First thing to note is that just typing JAVA_HOME="/System/Library/Frameworks/JavaVM.framework/Versions/1.6/Home" in the terminal wont help.

You need to export it:

export JAVA_HOME="/System/Library/Frameworks/JavaVM.framework/Versions/1.6/Home"

No need to export PATH as its already exported.

But there is a better and simpler way!

Start “Java Preferences” (find it in /Applications/Utilities, or just use spotlight):

Java Preferences: Java 6 2nd

Then reorder the entries in the bottom “Java Applications” section so that Java 6 will be the 1st:

Java Preferences: Java 6 1st

Now cassandra starts right away w/o any exports:

~ > cassandra_helper cassandra
Set the CASSANDRA_INCLUDE environment variable to use a non-default cassandra.in.sh and friends.
(in /Library/Ruby/Gems/1.8/gems/cassandra-
CASSANDRA_HOME: /Users/vitaly/cassandra/server
CASSANDRA_CONF: /Library/Ruby/Gems/1.8/gems/cassandra-
Listening for transport dt_socket at address: 8888

Cool, now go write your killer application!

I just did something pretty stupid. I edited /etc/sudoers file directly from within my non-root user account.


RRDtool is the OpenSource industry standard, high performance data logging and graphing system for time series data. Use it to write your custom monitoring shell scripts or create whole applications using its Perl, Python, Ruby, TCL or PHP bindings.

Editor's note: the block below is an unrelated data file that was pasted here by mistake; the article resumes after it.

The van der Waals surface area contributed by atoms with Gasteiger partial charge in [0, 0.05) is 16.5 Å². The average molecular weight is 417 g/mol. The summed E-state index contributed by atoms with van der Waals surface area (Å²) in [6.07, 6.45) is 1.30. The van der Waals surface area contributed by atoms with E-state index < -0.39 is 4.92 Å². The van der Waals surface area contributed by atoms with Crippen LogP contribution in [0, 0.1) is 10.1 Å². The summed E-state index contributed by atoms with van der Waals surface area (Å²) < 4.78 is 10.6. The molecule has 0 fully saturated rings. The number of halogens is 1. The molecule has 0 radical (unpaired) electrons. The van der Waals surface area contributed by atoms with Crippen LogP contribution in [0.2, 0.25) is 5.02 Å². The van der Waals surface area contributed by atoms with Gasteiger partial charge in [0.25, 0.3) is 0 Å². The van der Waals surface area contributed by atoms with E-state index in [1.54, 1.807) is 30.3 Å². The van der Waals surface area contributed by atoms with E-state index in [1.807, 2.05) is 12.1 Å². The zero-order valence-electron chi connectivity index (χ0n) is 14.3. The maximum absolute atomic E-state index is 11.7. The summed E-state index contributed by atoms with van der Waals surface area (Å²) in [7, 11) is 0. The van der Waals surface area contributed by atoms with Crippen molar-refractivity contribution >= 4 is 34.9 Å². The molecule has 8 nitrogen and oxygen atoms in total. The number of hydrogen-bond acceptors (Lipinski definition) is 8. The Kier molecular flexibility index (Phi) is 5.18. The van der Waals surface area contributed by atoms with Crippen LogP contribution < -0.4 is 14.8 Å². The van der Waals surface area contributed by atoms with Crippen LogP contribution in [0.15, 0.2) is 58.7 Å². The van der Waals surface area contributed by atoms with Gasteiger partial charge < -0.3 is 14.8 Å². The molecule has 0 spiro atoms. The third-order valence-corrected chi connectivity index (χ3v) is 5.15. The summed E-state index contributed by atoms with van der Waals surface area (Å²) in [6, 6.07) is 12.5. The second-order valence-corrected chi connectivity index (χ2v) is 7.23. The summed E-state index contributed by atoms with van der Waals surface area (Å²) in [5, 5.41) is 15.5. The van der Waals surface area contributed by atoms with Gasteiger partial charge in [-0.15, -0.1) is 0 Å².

Let’s run it with Ruby on Leopard.

sudo port install rrdtool

Default ports installation comes without ruby bindings.


Thanks a lot to Amit Hurvitz for providing a file of Virtual Disk Image (VDI) of VirtualBox, containing an up and running JRuby on Rails on Glassfish with Mysql. Image also contains some examples (actually solutions to the code camp exercises), all running on top of an OpenSolaris guest OS (can be run on many host systems).

Grab the image ~1.5GB archive.

Grab the exercises ~9.7MB archive.


We recently moved our DNS to dnsmadeeasy.com from godaddy.com name servers.